Today we went to get our first visas for the trip. In South America, four countries require visas at present for Americans: Brazil, Suriname, Bolivia, and Paraguay. Since Brazil has a consulate in New York, we went there first. We'll do Paraguay next at their consulate, get Suriname in Guiana, and get Bolivia at the border. From the Brazilian website, it is seems that communist Russia advised Brazil on the finer points of bureaucracy, and the consulate didn't disappoint.
To begin with, global warming has come to New York in the form of a monsoon. According to NPR this morning, we could expect "light rain throughout the morning." So, I shunned Tara's suggestion of an umbrella in favor of my Ex Officio Canopy coat that I'll be taking on the trip. The good news is that the coat worked really well despite the sheets of rain falling on it. It was fairly comfortable, and the rain just balls up and rolls off of it. I could take it off, give it a shake, and it was basically dry. The bad news is that everything below my waist was soaked by the 6 block walk to the consulate. Tara fared only slightly better, but she wisely wore her waterproof shoes.
Back to the consulate. It is only open for business from 10am to noon each weekday, so we arrived around 10:20. Upon arrival, we quickly got on the line that everyone else seemed to be going to. This line was overseen by a security guard who, judging from the interactions I saw, wasn't allowed to answer any question unless it pertained to the line. Examples: Woman with question:"Excuse me, I was wondering if you knew if I needed...?" Guard: "Please get in the line." Man: "I just arrived. Where do I go?" Guard: "Please get in the line."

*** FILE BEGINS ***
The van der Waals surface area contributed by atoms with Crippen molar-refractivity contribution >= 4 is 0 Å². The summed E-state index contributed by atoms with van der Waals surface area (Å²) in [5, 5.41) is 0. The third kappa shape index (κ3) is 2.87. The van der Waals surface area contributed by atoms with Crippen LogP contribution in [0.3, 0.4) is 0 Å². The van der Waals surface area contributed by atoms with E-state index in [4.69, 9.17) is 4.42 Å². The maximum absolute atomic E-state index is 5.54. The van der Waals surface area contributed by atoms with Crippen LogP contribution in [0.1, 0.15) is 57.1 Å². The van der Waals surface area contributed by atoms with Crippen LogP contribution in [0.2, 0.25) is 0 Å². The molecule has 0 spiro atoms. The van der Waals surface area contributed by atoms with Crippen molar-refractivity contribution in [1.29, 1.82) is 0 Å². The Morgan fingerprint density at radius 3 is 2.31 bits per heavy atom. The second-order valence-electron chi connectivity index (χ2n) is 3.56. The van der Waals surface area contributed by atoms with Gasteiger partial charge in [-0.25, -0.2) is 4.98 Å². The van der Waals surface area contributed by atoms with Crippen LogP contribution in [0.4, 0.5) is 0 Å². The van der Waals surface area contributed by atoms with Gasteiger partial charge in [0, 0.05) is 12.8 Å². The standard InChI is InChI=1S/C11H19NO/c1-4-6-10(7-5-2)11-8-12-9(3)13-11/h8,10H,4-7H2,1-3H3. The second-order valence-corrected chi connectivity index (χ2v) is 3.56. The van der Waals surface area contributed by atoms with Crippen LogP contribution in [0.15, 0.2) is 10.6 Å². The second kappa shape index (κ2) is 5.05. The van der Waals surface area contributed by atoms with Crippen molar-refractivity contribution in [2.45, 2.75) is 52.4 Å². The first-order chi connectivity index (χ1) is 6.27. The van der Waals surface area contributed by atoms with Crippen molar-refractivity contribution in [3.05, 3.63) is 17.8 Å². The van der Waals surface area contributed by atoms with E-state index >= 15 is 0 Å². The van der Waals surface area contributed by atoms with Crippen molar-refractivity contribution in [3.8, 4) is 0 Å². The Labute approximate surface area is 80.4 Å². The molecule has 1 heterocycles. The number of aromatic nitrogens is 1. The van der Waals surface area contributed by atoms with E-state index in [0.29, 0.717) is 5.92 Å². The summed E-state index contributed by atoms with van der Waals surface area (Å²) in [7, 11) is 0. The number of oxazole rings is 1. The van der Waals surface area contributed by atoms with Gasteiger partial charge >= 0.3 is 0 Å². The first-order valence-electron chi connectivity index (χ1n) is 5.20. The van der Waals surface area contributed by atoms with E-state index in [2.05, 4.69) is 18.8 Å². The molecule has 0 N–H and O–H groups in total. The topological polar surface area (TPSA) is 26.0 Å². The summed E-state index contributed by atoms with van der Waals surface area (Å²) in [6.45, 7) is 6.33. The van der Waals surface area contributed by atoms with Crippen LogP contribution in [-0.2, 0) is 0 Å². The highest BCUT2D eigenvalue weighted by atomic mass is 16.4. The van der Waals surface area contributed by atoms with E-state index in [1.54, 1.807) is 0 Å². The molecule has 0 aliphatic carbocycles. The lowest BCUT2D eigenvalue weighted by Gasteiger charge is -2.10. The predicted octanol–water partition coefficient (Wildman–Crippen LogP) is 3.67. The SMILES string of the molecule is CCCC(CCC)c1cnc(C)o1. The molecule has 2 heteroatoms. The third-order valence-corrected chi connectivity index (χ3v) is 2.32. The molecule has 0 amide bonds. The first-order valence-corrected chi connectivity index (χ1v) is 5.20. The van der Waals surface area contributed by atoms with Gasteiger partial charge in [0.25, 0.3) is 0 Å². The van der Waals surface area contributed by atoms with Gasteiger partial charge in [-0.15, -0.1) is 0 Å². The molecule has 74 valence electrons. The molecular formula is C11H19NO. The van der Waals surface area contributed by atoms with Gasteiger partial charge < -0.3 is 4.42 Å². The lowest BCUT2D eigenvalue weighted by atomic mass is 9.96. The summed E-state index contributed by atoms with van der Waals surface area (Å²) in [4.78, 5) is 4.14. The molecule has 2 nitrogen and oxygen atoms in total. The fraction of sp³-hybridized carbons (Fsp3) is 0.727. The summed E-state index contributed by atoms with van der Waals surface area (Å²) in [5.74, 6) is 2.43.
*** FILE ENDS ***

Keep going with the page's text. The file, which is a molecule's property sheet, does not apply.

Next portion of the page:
After 20 minutes in this line, we arrived at the window marked "Reception". We told the friendly woman that we needed visas and she started down a long list of things we needed from memory. We replied that we had everything listed on the website and she gave us a number. It was V660 and they were currently on V633. One person servicing these numbers.
So, we sat and listened for an hour to all the other people applying for visas. Most people were rejected because you could only pay with a US Post Office Money Order. No cash, no checks, no Western Union money orders. A few were sent away for not having photos with them, and some were rejected for not having the address of a place to stay in Brazil. (Though the guy was friendly about all of this.) My favorite was when they asked a Chinese student who planned to attend a conference in Brazil for bank statements for the last three months. After a bit of back and forth, he pulled them out! He clearly wasn't new to bureacracy.
In the 27 numbers he called, he processed 3 applications. This left us worried since we didn't have a firm itinerary. Finally, our number came and we ran to the window, because if you weren't there in 2 seconds (sometimes less), they went to the next person. We arrived at the window, handed him our applications and passports along with copies of our flights to and from South America, a rough itinerary, and our US Post Office Money Orders for $130 each (Brazil charges a reciprocal fee because that's what the US charges Brazilians). Amusingly, he didn't even look at the ticket information or itineraries, processed our papers in about 30 seconds and told us to come back Monday to pick up our visas. Normally we could get them tomorrow, but it is apparently a Brazilian holiday. National Bureaucracy Day, I'd guess.